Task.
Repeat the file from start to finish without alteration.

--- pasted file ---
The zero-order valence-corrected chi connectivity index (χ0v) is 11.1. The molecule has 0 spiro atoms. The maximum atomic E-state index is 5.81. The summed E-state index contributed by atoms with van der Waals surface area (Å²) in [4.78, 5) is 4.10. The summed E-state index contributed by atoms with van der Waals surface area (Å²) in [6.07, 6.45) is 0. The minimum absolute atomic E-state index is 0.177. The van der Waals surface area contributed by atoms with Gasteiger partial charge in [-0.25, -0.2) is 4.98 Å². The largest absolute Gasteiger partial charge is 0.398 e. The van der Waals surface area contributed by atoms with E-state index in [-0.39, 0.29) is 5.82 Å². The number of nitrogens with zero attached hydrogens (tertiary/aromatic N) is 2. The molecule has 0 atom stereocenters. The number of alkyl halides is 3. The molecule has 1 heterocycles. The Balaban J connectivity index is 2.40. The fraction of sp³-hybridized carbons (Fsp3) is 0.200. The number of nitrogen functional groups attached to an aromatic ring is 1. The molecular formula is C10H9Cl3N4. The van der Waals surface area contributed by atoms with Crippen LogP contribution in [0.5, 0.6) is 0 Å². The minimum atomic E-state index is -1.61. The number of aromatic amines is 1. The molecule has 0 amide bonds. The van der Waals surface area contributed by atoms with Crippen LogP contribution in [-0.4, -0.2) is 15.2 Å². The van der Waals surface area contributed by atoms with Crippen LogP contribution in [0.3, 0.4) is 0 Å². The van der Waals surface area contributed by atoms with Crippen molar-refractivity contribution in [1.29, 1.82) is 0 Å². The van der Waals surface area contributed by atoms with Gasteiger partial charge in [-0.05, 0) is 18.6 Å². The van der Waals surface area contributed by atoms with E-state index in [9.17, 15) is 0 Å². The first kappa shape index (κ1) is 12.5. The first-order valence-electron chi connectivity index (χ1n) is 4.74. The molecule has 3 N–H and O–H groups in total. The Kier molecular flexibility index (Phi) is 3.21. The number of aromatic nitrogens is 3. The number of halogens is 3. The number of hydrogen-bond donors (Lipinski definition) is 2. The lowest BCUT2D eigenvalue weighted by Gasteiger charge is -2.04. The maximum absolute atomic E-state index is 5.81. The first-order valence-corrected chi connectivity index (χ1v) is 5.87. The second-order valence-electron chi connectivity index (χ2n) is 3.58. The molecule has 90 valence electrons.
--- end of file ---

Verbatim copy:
The zero-order valence-corrected chi connectivity index (χ0v) is 11.1. The molecule has 0 spiro atoms. The maximum atomic E-state index is 5.81. The summed E-state index contributed by atoms with van der Waals surface area (Å²) in [4.78, 5) is 4.10. The summed E-state index contributed by atoms with van der Waals surface area (Å²) in [6.07, 6.45) is 0. The minimum absolute atomic E-state index is 0.177. The van der Waals surface area contributed by atoms with Gasteiger partial charge in [-0.25, -0.2) is 4.98 Å². The largest absolute Gasteiger partial charge is 0.398 e. The van der Waals surface area contributed by atoms with E-state index in [-0.39, 0.29) is 5.82 Å². The number of nitrogens with zero attached hydrogens (tertiary/aromatic N) is 2. The molecule has 0 atom stereocenters. The number of alkyl halides is 3. The molecule has 1 heterocycles. The Balaban J connectivity index is 2.40. The fraction of sp³-hybridized carbons (Fsp3) is 0.200. The number of nitrogen functional groups attached to an aromatic ring is 1. The molecular formula is C10H9Cl3N4. The van der Waals surface area contributed by atoms with Crippen LogP contribution in [0.5, 0.6) is 0 Å². The minimum atomic E-state index is -1.61. The number of aromatic amines is 1. The molecule has 0 amide bonds. The van der Waals surface area contributed by atoms with Crippen LogP contribution in [-0.4, -0.2) is 15.2 Å². The van der Waals surface area contributed by atoms with Crippen LogP contribution in [0.3, 0.4) is 0 Å². The van der Waals surface area contributed by atoms with Crippen molar-refractivity contribution in [1.29, 1.82) is 0 Å². The van der Waals surface area contributed by atoms with Gasteiger partial charge in [-0.05, 0) is 18.6 Å². The van der Waals surface area contributed by atoms with E-state index in [9.17, 15) is 0 Å². The first kappa shape index (κ1) is 12.5. The first-order valence-electron chi connectivity index (χ1n) is 4.74. The molecule has 3 N–H and O–H groups in total. The Kier molecular flexibility index (Phi) is 3.21. The number of aromatic nitrogens is 3. The number of halogens is 3. The number of hydrogen-bond donors (Lipinski definition) is 2. The lowest BCUT2D eigenvalue weighted by Gasteiger charge is -2.04. The maximum absolute atomic E-state index is 5.81. The first-order valence-corrected chi connectivity index (χ1v) is 5.87. The second-order valence-electron chi connectivity index (χ2n) is 3.58. The molecule has 90 valence electrons.